France could reimpose a night curfew on Paris, and possibly the Ile-de-France region around the capital, amid government frustration that too many people are ignoring a new lockdown as COVID-19 infections spiral higher.
France dramatically slowed the spread of the coronavirus in the spring with one of Europe’s most draconian lockdowns. But 10 months into the epidemic and with winter drawing in, many people are reluctant to endure another period of confinement.
“It’s unbearable for those who respect the rules to see other French people flouting them,” government spokesman Gabriel Attal told BFM TV. “There is an attitude of what will be will be. We need to take all the steps needed to fight the epidemic.”
Attal presented the new curfew as a fait accompli but the office of Prime Minister Jean Castex said a final decision had not been taken.
The matter will be discussed at a meeting between President Emmanuel Macron and senior cabinet ministers on Wednesday, a government source said.
A wave of COVID-19 lockdowns and curbs has stirred resistance across Europe even as countries including France and Spain deal with a record number of daily infections and hospitals buckle under the strain of new admissions.
In Paris, one person was becoming infected with COVID-19 every 30 seconds, while a Parisian is admitted to hospital with the disease every 15 minutes, Health Minister Olivier Veran told RTL radio.
Health authorities reported 52 518 new COVID-19 cases on Monday. Four seriously ill COVID patients will be airlifted to Vannes, in western France, from Corsica to alleviate pressure on the Mediterranean island’s intensive care units.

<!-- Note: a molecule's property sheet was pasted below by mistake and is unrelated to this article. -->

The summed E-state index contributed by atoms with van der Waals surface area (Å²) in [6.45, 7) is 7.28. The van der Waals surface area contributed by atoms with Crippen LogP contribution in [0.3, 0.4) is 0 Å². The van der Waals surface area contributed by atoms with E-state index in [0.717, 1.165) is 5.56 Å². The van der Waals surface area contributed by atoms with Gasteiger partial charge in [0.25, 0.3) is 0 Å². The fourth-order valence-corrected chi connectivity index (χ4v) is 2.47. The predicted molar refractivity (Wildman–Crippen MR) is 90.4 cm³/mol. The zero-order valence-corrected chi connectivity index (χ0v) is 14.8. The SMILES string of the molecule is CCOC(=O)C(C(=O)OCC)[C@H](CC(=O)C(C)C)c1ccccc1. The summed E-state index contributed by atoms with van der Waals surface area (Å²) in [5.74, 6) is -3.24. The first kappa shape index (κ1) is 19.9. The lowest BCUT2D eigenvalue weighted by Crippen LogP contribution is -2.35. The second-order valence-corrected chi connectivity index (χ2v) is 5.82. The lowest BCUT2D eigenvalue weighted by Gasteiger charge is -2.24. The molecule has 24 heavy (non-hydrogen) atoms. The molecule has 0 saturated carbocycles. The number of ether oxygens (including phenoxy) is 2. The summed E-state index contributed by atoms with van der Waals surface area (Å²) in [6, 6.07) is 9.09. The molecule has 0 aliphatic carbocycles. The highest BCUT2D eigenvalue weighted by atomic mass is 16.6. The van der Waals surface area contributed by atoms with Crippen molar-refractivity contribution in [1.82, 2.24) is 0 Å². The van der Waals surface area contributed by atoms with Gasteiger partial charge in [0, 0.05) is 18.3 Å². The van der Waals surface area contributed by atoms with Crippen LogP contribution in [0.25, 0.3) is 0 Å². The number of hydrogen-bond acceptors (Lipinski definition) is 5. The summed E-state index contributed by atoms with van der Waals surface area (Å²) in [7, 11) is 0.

France imposed a nightly curfew on two-thirds of its 67 million people in the second half of October but this was lifted when President Emmanuel Macron ordered a second lockdown, albeit less rigid than the first, which took effect on October 30.
Castex’s office said a renewed curfew for Paris had been proposed by police after it became clear too many people were out late at night and breaching lockdown rules.
The lockdown forced the closure of all non-essential businesses like bars and restaurants, banned private gatherings and saw the return of sworn declarations needed to leave home. Schools remain open.
But some Paris residents have complained privately that neighbours are still hosting house-parties in defiance of the rules, while some parents say friends are still organising playdates for their children.
One Uber driver on the dawn shift in Paris said he was still picking up people who had clearly been at all-night parties.
“They’re obviously youngsters out partying,” he said.